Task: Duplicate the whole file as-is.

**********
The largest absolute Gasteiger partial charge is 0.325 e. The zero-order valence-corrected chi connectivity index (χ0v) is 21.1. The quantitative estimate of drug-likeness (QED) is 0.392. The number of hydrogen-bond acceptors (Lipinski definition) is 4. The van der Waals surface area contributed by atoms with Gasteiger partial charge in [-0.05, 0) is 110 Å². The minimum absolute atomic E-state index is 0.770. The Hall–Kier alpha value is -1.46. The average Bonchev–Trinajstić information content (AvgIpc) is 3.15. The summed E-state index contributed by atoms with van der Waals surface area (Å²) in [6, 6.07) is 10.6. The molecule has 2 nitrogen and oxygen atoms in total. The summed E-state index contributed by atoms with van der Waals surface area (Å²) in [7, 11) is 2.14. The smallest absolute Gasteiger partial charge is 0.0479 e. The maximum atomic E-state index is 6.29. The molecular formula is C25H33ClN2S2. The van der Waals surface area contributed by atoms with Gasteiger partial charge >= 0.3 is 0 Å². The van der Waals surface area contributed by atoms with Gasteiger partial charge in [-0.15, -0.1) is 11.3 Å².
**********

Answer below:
The largest absolute Gasteiger partial charge is 0.325 e. The zero-order valence-corrected chi connectivity index (χ0v) is 21.1. The quantitative estimate of drug-likeness (QED) is 0.392. The number of hydrogen-bond acceptors (Lipinski definition) is 4. The van der Waals surface area contributed by atoms with Gasteiger partial charge in [-0.05, 0) is 110 Å². The minimum absolute atomic E-state index is 0.770. The Hall–Kier alpha value is -1.46. The average Bonchev–Trinajstić information content (AvgIpc) is 3.15. The summed E-state index contributed by atoms with van der Waals surface area (Å²) in [6, 6.07) is 10.6. The molecule has 2 nitrogen and oxygen atoms in total. The summed E-state index contributed by atoms with van der Waals surface area (Å²) in [7, 11) is 2.14. The smallest absolute Gasteiger partial charge is 0.0479 e. The maximum atomic E-state index is 6.29. The molecular formula is C25H33ClN2S2. The van der Waals surface area contributed by atoms with Gasteiger partial charge >= 0.3 is 0 Å². The van der Waals surface area contributed by atoms with Gasteiger partial charge in [-0.15, -0.1) is 11.3 Å².